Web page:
Western Uganda, which lies in the Albertine Rift Valley wins the cup for the most diverse habitats, which are largely protected inside national parks. It has 2 Great Lakes; Lake Albert and Lake Edward and the much smaller Lake George, 2 volcanic ranges; the snow-peaked Rwenzori Mountains and the gorilla-inhabited Virunga Mountains, large swathes of lush equatorial rainforest; including Bwindi Impenetrable Forest, Semiliki Forest and Kibale Forest, and expansive grasslands; in Queen Elizabeth Park, Murchison Falls Park and Lake Mburo Park. Although Northeastern Uganda including Kidepo Valley Park is mostly a semi-arid wilderness, it is still a favoured habitat for many animals.
Responsible Tourism as defined in Cape Town in 2002 at the World Summit for Sustainable Development is: “making better places for people to live in and better places for people to visit.” Responsible Tourism requires that operators, hoteliers, governments, local people and tourists take responsibility, take action to make tourism more sustainable”
At Let’s Go Travel we are passionate about Responsible Tourism and actively practice it by working with social enterprises whose goals are to helping people who don’t have the same opportunities as us. By working within tourism zones this enables the local people who are part of the social enterprise to also benefit from tourism.
The world’s longest river, River Nile; Africa’s largest lake, Lake Victoria; and Africa’s second deepest lake, Lake Bunyonyi, are all found in Uganda.
Almost one-fifth of Uganda’s total area is open water or swampland comprising a great number of lakes and rivers notably 4 of the African Great Lakes; Albert, Edward, Kyoga and Victoria and the River Nile, the longest river in the world. In the mountainous west and southwest, several crater lakes that have been formed over thousands of years are a beauty to behold.
On offer are a host of water-based treats including the famed Murchison Falls and Kazinga Channel boat cruises and adventure activities like white-water rafting and bungee jumping at the Nile. Uganda’s lakes and rivers present limitless opportunities to explore the varied biodiversity in and around their basins for birding and game viewing alike.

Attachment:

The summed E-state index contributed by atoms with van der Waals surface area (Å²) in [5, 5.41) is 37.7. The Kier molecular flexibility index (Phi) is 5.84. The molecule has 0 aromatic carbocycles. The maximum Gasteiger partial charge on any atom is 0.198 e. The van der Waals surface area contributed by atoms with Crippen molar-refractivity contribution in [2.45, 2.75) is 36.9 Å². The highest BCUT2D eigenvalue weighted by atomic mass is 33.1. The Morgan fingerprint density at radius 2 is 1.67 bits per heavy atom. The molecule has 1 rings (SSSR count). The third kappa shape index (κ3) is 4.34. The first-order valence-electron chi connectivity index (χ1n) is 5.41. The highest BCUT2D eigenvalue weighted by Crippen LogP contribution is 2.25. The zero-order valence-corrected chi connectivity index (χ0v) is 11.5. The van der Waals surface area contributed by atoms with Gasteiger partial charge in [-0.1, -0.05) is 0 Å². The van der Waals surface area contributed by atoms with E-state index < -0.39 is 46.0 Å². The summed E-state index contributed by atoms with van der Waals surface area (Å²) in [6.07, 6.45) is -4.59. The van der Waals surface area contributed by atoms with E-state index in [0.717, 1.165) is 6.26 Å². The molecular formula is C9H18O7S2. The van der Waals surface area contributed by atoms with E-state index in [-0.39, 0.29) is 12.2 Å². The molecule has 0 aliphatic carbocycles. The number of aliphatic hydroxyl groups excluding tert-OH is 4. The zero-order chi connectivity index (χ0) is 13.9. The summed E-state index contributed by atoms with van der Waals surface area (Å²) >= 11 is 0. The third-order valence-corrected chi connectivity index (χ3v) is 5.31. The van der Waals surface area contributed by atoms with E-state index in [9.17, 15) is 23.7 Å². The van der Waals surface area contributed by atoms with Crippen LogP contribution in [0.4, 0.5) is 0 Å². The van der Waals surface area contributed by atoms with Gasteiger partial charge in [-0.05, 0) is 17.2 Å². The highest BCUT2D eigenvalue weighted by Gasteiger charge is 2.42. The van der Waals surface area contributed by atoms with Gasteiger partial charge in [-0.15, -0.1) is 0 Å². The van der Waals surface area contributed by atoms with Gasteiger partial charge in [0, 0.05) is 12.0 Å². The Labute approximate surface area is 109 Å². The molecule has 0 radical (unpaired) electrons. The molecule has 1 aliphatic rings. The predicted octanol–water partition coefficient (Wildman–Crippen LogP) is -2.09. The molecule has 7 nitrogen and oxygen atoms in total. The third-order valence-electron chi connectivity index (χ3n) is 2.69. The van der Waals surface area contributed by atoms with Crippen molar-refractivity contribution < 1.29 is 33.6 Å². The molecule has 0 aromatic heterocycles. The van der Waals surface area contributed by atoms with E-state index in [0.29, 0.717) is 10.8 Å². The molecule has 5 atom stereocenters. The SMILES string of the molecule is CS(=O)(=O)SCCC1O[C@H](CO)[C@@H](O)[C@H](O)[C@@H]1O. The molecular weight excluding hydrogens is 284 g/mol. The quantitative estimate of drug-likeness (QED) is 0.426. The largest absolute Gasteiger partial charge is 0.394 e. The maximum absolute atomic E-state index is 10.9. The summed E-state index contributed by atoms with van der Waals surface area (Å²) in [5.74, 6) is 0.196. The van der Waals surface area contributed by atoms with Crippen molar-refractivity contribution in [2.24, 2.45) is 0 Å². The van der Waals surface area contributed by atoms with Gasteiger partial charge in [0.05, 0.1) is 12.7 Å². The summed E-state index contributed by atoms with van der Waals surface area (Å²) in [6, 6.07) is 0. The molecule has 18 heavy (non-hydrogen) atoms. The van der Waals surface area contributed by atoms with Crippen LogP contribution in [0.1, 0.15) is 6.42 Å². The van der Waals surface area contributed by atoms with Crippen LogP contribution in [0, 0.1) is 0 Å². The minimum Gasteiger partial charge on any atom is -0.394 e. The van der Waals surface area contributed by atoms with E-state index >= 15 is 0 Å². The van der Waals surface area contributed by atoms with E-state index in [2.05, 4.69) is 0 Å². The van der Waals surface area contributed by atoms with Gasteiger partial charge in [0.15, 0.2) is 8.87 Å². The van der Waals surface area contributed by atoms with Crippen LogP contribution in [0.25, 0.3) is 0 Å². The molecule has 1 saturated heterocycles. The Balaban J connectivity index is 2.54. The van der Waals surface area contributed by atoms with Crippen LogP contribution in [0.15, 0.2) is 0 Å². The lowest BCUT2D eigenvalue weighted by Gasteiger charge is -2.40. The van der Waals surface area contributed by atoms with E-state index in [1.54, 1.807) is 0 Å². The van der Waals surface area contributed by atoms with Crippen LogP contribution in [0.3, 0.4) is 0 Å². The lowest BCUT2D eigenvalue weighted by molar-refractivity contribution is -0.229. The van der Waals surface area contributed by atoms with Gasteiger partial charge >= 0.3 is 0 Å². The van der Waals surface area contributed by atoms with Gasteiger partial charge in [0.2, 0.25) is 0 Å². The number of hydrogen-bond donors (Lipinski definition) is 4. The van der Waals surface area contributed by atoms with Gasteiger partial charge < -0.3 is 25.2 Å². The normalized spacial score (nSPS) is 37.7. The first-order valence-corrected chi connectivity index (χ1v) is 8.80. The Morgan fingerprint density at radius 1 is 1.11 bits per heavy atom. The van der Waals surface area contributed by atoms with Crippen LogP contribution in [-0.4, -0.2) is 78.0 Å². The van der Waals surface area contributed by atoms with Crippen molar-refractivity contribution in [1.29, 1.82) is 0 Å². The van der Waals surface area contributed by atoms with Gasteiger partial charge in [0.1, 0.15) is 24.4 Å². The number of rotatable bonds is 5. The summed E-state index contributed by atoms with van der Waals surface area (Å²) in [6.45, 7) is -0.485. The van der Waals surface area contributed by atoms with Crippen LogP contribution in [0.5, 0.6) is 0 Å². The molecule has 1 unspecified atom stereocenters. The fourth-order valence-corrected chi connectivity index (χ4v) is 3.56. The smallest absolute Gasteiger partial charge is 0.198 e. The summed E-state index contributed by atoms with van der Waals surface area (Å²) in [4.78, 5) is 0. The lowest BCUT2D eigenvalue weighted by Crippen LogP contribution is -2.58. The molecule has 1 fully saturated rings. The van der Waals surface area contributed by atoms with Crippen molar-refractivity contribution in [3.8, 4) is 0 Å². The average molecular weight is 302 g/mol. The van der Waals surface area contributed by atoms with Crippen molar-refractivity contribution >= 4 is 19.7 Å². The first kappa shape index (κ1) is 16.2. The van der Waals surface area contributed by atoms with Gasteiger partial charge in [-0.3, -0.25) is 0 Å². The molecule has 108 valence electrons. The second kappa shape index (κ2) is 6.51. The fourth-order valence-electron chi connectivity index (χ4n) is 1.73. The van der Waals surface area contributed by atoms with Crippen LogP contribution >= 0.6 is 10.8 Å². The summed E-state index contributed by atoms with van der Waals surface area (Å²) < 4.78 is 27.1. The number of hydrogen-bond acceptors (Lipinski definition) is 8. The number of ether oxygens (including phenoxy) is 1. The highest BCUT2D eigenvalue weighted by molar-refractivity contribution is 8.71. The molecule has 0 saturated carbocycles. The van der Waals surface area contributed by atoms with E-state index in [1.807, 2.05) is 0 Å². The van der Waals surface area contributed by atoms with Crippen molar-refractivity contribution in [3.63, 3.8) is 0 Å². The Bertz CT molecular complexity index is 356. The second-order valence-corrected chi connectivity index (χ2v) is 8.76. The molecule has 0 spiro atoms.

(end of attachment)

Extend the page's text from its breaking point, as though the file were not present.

Uganda like many parts of Africa has over many several millennia experienced considerable volcanic activity along the East African Rift Valley, which has left behind an assortment of volcanic peaks. These mountains that are now extinct are protected within the confines of national parks and offer stunning areas for trekking for both inexperienced hikers and experienced mountaineers who welcome a challenge.
On Uganda’s western frontier are the Rwenzori Mountains; the highest block mountain in Africa, in the east, is Mt. Elgon, the oldest and largest solitary volcano in Africa, and in the extreme southwest, are the extinct Virunga Mountains where some of the world’s last remaining mountain gorillas live. The distinction that Uganda’s peaks present is the favourable Ugandan climate and the outstanding scenery around and on these mountains with all manner of wildlife and plants, that make hiking and mountaineering in Uganda a truly unique and rewarding experience.
In Uganda, adventure is synonymous with Jinja and the River Nile, and a trip to Uganda is never complete without visiting both. Although Jinja is a small quiet town, one only needs to venture a short distance from the town centre to find that it is also a giant playground for thrill-seekers. From mountain biking to white-water rafting; from bungee jumping to quad biking; from horse riding to jet boating; from paddleboarding to fishing excursions, there are enough adrenaline-fuelled activities in Jinja to keep everyone’s pulse racing.
At the heart of this playground is the River Nile, which starts its six thousand, eight hundred and sixty three-kilometre journey to the Mediterranean Sea, in Jinja. The stretch of the White Nile between Jinja and Bujagali is world-famous for its wild rapids; the volume of water here is equivalent to ten times that of the River Zambezi. Thankfully, the river is not overcrowded with motorised boats and engines; on the contrary, river traffic at the source is limited to dugout canoes, kayaks, rafts and elusive river otters and monitor lizards.